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SEMIEN v. LIFE INSURANCE COMPANY OF NORTH AMERICA

October 7, 2004.

KATHLEEN SEMIEN, Plaintiff,
v.
LIFE INSURANCE COMPANY OF NORTH AMERICA, a CIGNA COMPANY, and BP LONG TERM DISABILITY (LTD) PLAN, Defendant.



The opinion of the court was delivered by: CHARLES KOCORAS, District Judge

MEMORANDUM OPINION

This matter comes before the court on the parties' cross-motions for summary judgment. For the reasons set forth below, the plaintiff's motion for summary judgment is denied and the defendants' motion for summary judgment is granted.

BACKGROUND

  Plaintiff Kathleen Semien is a former employee of BP Amoco, the administrator of Defendant BP Long Term Disability Plan ("the Plan"). Defendant Life Insurance Company of North America ("LINA") administers claims made to the Plan for disability benefits. Over the time period at issue in the case, Semien received treatment from her primary care physician, two psychiatrists, two hepatologists, a gastroenterologist, a rheumatologist, a pain specialist, and a neurosurgeon. Not surprisingly, the team of doctors attending to Semien's care generated an extensive amount of medical information. Though the story they tell is not completely consistent, we summarize a brief chronology here to give an overall flavor of Semien's diagnoses.

  In May 2000, Semien began treatment for hepatitis C with a hepatologist named Dr. Conjeevaram. In June 2000, she underwent a cardiologic stress test, which revealed normal heart function though the test stopped short because of Semien's fatigue. In November 2000, Semien began her disability leave, describing her condition as hepatitis C, fatigue, anemia, headaches, nausea, chronic low back pain, muscle pain, rash, hypothyroidism, chronic depression, irritable bowel syndrome, hair loss, mental confusion, and sleep disorder.*fn1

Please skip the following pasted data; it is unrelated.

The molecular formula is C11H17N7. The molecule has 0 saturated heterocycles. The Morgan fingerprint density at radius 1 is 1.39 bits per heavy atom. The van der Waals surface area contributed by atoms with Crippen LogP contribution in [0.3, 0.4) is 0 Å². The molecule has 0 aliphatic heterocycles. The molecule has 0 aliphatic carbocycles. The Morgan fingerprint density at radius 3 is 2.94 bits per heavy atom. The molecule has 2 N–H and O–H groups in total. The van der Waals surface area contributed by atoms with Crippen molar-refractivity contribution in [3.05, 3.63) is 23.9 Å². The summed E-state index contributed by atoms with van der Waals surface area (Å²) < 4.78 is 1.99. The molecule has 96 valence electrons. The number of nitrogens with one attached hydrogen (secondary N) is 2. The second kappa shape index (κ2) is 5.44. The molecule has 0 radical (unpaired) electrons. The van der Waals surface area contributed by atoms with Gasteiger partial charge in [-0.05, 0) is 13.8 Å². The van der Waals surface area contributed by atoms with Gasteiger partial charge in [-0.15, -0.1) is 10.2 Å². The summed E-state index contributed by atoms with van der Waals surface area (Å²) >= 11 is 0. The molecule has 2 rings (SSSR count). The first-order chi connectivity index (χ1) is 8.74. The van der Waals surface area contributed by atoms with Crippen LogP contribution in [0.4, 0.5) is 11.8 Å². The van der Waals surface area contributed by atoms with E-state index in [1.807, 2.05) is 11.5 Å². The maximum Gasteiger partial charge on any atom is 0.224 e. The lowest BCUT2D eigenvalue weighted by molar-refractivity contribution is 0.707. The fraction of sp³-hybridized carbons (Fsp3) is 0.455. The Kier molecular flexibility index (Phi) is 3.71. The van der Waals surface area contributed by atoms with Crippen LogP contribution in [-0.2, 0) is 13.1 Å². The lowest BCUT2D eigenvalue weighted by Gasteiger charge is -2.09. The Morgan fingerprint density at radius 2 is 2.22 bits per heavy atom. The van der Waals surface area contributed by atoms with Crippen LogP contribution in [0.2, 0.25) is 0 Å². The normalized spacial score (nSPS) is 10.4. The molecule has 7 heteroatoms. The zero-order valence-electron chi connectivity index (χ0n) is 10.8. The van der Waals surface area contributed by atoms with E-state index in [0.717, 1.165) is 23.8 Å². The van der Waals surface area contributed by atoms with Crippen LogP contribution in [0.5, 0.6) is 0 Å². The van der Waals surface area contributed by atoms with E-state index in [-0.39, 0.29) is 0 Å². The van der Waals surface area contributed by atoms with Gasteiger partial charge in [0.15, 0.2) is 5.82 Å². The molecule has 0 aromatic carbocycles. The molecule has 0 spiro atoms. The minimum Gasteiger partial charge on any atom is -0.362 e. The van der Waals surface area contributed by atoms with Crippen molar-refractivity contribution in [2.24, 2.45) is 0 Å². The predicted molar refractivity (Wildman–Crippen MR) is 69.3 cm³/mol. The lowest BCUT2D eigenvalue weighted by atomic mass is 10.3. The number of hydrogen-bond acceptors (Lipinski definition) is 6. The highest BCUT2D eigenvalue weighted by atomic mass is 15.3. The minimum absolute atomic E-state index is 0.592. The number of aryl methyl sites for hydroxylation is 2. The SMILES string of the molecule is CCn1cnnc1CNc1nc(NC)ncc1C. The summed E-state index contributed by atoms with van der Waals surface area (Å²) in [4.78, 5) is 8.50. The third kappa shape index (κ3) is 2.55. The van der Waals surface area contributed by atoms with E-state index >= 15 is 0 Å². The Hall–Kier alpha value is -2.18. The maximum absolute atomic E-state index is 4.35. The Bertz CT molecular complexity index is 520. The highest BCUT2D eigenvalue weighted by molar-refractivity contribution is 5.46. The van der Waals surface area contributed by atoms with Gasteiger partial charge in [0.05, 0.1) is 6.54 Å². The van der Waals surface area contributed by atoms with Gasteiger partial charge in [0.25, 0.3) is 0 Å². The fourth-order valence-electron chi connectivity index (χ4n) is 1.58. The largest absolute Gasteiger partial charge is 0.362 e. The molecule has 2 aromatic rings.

In April 2001, Dr. Conjeevaram conducted a basic skills assessment for Semien and concluded that she could perform basic activities for less than 1/3 of an 8-hour workday. In July, Dr. Te, Semien's second hepatologist recorded improvement in her performance, including an ability to process sensory information, reach at desk level, and perform fine manipulation for 2/3 to all of an 8-hour work day. December held further improvement in Semien's condition; a second cardiologic stress test which showed normal heart function and tests for hepatitis C were negative. In January 2002, Semien underwent spinal surgery to address her continued low back pain. Two months later, Dr. Betman, her primary care physician, echoed Dr. Te's July 2001 basic activity assessment findings. In June, a colonoscopy showed general intestinal health, and a test for hepatitis C showed no evidence of the disease. In July, Semien received treatment from a Dr. Nagle for carpal tunnel syndrome and examination for other arm pain.

  As of August, the end of Semien's two-year initial disability period approached. At that time, one of her psychiatrists, Dr. Skerchock, could not estimate when she would be able to return to work. By October, Dr. Skerchock's assessment had changed somewhat; she concluded that Semien could perform within an adequate range of performance though probably not at her best level for long periods. She stated that she expected that Semien's condition would stabilize through further treatment and medication. This same month, Semien was diagnosed with bone spurs in her cervical spine.

  In November 2002, with the end of the initial 24 months imminent, Dr. Betman stated that Semien could gradually return to work at BP Amoco. Dr. Koziol, another psychiatrist seeing Semien concurred, reporting that Semien was stable and responding well to treatment. Dr. Koziol also noted that Semien had clear improvement in her energy level and planned to return to work in January 2003. In slight contrast, Dr. Skerchock stated at this same time that Semien's return date was "in negotiation" but that Semien could perform basic administration or support functions as transitional duty if BP Amoco offered such an option. On November 22, Semien's long-term disability benefits were discontinued on the grounds that the conditions that had given rise to Semien's initial disability determination had been treated successfully and that she was able to perform the duties of her prior occupation.